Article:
Woodland Friends

Woodland Friends

Recreating British Woodland

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Information on Ash Dieback

Following the recent media reports about the spread of Ash Dieback in Britain, we have prepared this guide to the disease and how it affects Woodland Friends.

Ash dieback is a disease affecting all ash species. It is caused by a fungus called Chalara fraxinea. The symptoms are withering, blackened leaves, brown or purple discoloration of stems and diamond-shaped 'wounds' at the infection site. An infected tree will usually die.

The advice from the Forestry Commission and DEFRA is that all infected saplings or young trees should be removed but uninfected saplings and all established trees should remain.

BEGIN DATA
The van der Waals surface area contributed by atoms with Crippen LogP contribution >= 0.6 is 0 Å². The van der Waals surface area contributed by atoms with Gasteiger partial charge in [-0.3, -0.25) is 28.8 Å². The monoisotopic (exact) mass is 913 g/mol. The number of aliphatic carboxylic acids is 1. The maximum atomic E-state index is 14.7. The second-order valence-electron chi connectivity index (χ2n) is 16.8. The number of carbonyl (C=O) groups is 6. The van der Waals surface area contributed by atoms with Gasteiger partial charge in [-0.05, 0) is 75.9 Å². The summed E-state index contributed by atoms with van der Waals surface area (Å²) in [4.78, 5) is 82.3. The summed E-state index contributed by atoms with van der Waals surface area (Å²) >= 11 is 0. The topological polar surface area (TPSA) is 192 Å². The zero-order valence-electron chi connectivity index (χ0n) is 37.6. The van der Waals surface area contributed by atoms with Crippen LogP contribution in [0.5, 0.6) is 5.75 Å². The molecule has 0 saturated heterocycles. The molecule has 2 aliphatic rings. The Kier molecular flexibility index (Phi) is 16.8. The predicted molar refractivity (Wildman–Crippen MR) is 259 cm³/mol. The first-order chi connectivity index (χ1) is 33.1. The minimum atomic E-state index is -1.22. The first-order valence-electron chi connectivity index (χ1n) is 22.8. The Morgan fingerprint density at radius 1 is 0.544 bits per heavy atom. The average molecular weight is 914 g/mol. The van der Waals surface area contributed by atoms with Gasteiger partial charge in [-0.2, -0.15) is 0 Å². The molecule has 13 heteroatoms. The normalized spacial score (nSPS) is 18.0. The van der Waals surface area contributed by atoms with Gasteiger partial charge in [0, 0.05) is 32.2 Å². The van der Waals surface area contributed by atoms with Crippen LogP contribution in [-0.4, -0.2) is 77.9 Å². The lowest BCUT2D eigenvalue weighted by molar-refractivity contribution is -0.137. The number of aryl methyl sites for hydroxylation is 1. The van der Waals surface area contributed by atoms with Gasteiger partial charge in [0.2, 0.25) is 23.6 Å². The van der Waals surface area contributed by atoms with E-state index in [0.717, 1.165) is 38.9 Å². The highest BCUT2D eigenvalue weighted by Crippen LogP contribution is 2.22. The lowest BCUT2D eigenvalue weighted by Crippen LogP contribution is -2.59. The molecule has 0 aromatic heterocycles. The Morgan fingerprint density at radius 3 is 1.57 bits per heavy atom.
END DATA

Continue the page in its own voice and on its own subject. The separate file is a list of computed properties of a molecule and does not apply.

At present, we have not found evidence of the disease in our primary site at Hundred Acer Wood in the Cotswolds but we are monitoring our new ash trees carefully for any signs of the disease. If any sponsored saplings subsequently develop the disease, we will re-allocate the sponsorship to a different (non-ash) tree.

If you have any specific concerns or would like more information, please get in touch.

If you require more details about the disease, we would advise you to consult the website of The Forestry Commission.